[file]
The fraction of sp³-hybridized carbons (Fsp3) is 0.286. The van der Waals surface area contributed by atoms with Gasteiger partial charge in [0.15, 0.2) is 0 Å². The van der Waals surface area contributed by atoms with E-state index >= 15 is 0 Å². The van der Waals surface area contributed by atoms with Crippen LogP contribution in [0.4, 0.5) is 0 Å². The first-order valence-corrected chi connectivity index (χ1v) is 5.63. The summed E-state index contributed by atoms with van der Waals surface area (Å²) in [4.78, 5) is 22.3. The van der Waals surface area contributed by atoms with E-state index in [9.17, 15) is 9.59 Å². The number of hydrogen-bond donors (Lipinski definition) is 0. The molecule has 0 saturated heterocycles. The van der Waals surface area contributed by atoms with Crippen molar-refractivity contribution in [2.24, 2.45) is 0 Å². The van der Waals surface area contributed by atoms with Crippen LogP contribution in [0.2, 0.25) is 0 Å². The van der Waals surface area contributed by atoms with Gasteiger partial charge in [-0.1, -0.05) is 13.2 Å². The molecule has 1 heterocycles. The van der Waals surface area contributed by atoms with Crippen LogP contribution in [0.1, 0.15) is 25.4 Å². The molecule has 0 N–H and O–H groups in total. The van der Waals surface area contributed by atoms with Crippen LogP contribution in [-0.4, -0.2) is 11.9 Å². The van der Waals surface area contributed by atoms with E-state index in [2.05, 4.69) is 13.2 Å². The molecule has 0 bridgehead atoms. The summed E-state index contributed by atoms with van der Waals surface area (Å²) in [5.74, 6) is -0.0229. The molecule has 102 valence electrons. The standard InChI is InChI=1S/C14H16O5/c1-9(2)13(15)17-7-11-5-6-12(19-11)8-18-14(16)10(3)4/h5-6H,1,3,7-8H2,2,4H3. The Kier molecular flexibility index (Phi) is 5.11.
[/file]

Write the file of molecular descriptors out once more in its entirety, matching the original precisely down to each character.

The fraction of sp³-hybridized carbons (Fsp3) is 0.286. The van der Waals surface area contributed by atoms with Gasteiger partial charge in [0.15, 0.2) is 0 Å². The van der Waals surface area contributed by atoms with E-state index >= 15 is 0 Å². The van der Waals surface area contributed by atoms with Crippen LogP contribution in [0.4, 0.5) is 0 Å². The first-order valence-corrected chi connectivity index (χ1v) is 5.63. The summed E-state index contributed by atoms with van der Waals surface area (Å²) in [4.78, 5) is 22.3. The van der Waals surface area contributed by atoms with E-state index in [9.17, 15) is 9.59 Å². The number of hydrogen-bond donors (Lipinski definition) is 0. The molecule has 0 saturated heterocycles. The van der Waals surface area contributed by atoms with Crippen molar-refractivity contribution in [2.24, 2.45) is 0 Å². The van der Waals surface area contributed by atoms with Crippen LogP contribution in [0.2, 0.25) is 0 Å². The van der Waals surface area contributed by atoms with Gasteiger partial charge in [-0.1, -0.05) is 13.2 Å². The molecule has 1 heterocycles. The van der Waals surface area contributed by atoms with Crippen LogP contribution in [0.1, 0.15) is 25.4 Å². The molecule has 0 N–H and O–H groups in total. The van der Waals surface area contributed by atoms with Crippen LogP contribution in [-0.4, -0.2) is 11.9 Å². The van der Waals surface area contributed by atoms with E-state index in [2.05, 4.69) is 13.2 Å². The molecule has 0 bridgehead atoms. The summed E-state index contributed by atoms with van der Waals surface area (Å²) in [5.74, 6) is -0.0229. The molecule has 102 valence electrons. The standard InChI is InChI=1S/C14H16O5/c1-9(2)13(15)17-7-11-5-6-12(19-11)8-18-14(16)10(3)4/h5-6H,1,3,7-8H2,2,4H3. The Kier molecular flexibility index (Phi) is 5.11.